When your press materials lead with a quote from Stephen King calling your book "old school horror at its best," you’d better be confident that the book in question does not fall short.
The Troop does not fall short.
The book begins with a classic horror setup: the isolation of a group of likable, relatable people, followed by the introduction of a mysterious and deadly force. The group in question is a small Scout troop, a seemingly tight-knit squad of five teenage boys and their scoutmaster, Tim, spending their annual wilderness weekend on tiny Falstaff Island. The force comes in the form of an emaciated man who stumbles into their cabin on their first night with death literally eating its way through his body. What follows is a savage and thorough breakdown of this tiny community, as kids who are accustomed to having adults come to the rescue quickly discover that they are very much on their own.
King's influence —not to mention that of authors like Jack Ketchum and Edward Lee — is woven tightly into the book's DNA. Author Nick Cutter (the pen name of a Canadian writer who has collected numerous literary awards under his actual name) takes the go-for-broke mentality of a splatterpunk and seasons it with a wordsmith's eloquence. There are some beautiful passages in The Troop, many of them describing truly terrible things — a delicate balance that is difficult to achieve.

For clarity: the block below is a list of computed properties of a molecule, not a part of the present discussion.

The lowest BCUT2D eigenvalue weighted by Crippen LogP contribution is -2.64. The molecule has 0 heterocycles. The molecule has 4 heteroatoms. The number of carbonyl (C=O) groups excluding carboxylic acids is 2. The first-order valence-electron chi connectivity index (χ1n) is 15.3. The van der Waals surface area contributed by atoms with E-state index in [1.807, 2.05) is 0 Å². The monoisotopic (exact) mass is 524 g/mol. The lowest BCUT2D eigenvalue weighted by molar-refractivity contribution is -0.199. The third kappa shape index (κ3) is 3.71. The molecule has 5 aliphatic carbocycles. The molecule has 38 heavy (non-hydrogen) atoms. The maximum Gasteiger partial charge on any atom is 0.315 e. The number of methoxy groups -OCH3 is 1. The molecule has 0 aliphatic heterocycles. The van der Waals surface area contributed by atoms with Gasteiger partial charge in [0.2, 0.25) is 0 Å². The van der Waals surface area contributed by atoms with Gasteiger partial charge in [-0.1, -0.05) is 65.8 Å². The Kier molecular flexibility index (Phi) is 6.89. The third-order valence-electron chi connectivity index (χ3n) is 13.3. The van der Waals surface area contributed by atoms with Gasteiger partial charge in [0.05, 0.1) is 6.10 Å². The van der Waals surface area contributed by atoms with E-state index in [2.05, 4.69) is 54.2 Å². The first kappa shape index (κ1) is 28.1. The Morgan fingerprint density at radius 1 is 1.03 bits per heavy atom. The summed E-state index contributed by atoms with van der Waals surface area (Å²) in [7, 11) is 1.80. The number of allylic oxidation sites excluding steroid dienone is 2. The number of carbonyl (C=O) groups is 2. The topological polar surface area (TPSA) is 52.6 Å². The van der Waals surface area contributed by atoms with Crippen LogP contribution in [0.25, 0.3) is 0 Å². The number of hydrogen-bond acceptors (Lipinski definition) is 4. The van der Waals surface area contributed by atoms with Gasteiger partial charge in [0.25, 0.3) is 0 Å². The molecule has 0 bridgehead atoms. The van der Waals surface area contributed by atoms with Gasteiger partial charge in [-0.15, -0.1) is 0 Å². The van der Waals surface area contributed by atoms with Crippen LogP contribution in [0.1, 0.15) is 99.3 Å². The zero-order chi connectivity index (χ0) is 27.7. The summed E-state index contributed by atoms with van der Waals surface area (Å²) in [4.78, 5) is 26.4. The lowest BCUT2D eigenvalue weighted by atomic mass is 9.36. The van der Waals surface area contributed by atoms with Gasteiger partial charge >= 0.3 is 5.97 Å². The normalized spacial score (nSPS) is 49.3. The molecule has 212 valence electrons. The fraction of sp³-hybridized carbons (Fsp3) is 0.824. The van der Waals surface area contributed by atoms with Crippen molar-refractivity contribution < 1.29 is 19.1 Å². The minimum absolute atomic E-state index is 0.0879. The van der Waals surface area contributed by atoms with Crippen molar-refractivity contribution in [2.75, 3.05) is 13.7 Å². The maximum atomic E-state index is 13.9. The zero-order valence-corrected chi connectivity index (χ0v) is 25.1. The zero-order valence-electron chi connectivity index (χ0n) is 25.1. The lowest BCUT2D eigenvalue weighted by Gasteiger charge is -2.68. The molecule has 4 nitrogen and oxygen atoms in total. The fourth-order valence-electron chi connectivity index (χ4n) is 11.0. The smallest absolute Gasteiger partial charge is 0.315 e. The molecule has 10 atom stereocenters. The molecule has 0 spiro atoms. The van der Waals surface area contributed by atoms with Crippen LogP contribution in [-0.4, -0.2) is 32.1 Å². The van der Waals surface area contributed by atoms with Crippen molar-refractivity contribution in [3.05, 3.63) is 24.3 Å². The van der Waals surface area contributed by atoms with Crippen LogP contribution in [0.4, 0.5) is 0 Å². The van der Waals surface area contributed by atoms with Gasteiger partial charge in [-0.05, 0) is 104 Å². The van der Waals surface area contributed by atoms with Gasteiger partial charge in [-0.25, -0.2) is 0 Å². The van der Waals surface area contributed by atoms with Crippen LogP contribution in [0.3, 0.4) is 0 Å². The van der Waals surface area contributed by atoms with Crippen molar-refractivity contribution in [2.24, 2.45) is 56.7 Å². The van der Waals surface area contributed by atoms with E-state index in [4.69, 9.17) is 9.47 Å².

Cutter doesn't shy away from the graphic aspects of the story, but his mission isn't solely to gross readers out. Watching the speed and totality of how the group crumbles and decays is even more frightening than the literal crumbling and decaying of the victims' flesh. There's a heart-wrenching scene near the end that involves two boys and a sea turtle, and it's at this point of the book where we the readers realize, at the same time the characters do, that they may not make it out alive. It's raw and real and difficult to get through, and things absolutely do not lighten up from there.
The Troop is crisply paced, pushing events on the island forward even as it fills in the gaps with "excerpts" from interviews, news articles and the like (a method lifted directly from King's debut novel Carrie). While the premise revisits familiar waters, Cutter's execution is nearly flawless. It's the right combination of pure storytelling, a mastery of language, and the guts to push the limits to their extremes. It's the kind of book that gets under your skin and refuses to go away. Highly recommended.
Blu Gilliand is a freelance writer of fiction and nonfiction. He covers horror fiction at his blog, October Country, and contributes interviews to the Horror World website. Follow him on Twitter at @BluGilliand.